While Netflix has made momentous strides in making original home releases a reality, their releases aren’t always the most inspired films. This has especially been true with their science fiction releases, as films like Mute, The Titan, and Tau have failed to inspire much excitement for the services science fiction offerings. With their latest release IO, I was expecting more of the same, but thankfully the results are surprisingly inspired.
IO follows Sam (Margaret Qualley), a young scientist who remains on the dying remains of planet earth to continue her fathers work. When a stranger named Micah (Anthony Mackie) appears, Sam begins to confront the reality of her future as they try to catch the last shuttle off Earth.
While its premise is certainly familiar to the genre, IO takes a decidedly character-driven approach in exploring these characters and their experience on a decaying Earth. The results, while not always the most compelling, are admirable and generally successful.
Instead of using cheesy special effects to world build, director Jonathan Helpert wisely crafts an apocalyptic world that is much more grounded and realistic. Aside from a few establishing shots, Helpert uses hits wits to establish an apocalyptic landscape that is gritty and unique, with the results being fairly engaging. The film never feels hindered by its low budget, with crafty filmmaking often still keeping the story’s scope intact.
Grounding the film is its leads, who are asked to carry much of it on their shoulders. Margaret Qualley is effective an portraying the character and her struggle with deciding whether to leave the only place she knows. I am glad the character is written to be strong and independent while still having much-needed humanity. Anthony Mackie is quite good as always, with his quiet presence always leaving a positive impact on the characters he plays.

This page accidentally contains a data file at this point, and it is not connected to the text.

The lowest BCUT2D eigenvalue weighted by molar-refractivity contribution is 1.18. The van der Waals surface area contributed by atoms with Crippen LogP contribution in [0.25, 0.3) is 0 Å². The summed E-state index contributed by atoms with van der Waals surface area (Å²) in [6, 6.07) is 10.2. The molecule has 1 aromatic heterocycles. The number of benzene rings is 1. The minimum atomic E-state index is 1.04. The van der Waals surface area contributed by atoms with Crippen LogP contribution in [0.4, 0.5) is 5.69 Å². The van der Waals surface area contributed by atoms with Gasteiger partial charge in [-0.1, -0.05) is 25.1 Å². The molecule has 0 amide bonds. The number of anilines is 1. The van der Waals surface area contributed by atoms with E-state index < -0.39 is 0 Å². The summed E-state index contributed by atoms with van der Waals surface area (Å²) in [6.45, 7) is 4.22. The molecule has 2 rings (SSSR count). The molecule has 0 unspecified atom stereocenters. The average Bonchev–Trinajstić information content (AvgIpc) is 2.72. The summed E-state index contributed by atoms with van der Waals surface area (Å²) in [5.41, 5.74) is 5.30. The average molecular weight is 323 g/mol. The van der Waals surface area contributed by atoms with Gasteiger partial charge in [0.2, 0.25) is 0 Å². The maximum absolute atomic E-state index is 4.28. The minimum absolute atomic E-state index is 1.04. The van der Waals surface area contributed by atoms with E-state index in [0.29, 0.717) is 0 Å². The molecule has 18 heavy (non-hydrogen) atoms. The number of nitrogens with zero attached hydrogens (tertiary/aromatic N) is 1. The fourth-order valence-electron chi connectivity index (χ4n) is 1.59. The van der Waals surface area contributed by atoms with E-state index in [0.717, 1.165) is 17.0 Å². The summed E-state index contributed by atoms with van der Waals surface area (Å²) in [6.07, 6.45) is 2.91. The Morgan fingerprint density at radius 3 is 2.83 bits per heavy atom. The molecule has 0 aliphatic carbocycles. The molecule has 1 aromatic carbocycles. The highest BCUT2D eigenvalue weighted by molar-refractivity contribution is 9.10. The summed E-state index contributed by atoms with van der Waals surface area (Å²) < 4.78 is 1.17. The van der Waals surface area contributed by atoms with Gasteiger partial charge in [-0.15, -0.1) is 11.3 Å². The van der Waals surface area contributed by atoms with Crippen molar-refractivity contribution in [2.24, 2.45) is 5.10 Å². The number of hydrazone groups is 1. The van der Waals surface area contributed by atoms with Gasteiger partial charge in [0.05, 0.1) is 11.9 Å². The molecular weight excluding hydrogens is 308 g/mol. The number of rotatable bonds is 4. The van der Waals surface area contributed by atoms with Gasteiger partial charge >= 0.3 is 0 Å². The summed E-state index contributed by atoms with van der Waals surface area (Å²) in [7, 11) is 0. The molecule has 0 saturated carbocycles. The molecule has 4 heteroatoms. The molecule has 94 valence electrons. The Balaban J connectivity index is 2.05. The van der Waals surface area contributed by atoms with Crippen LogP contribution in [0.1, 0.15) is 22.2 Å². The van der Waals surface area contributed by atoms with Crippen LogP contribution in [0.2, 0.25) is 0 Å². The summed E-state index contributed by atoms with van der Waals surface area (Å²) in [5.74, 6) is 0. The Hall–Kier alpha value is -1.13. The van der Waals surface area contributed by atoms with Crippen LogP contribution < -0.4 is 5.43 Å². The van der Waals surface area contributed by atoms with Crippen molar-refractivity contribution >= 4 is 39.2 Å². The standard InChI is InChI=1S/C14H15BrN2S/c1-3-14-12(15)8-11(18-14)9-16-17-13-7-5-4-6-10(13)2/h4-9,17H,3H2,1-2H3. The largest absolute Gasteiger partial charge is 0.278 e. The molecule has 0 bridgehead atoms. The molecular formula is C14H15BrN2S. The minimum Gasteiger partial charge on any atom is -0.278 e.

Unlike most low budget science fiction films that opt for camp, Io tackles its premise with sincerity. Much of its run time is less focused on the character’s chase for survival and more so on coming to term with their lives on earth. That personal struggle ultimately resonants with an effectively subdued finale that feels like a proper conclusion to these characters.
Io is not without its significant flaws however. While I appreciate the film’s decidedly patient pace, the third act in particular has moments where it fails to be compelling. The script (collaborated on three writers) fails to build much agency to the final conclusion, missing an opportunity to truly invest the audience into the film.
At the end of the day, Io isn’t doing anything you haven’t seen other science fiction films do significantly better. That being said, the thoughtful approach to its premise delivers a surprisingly sturdy low-budget science fiction flick. If you have Netflix, maybe give Bird Box a break and check this out instead!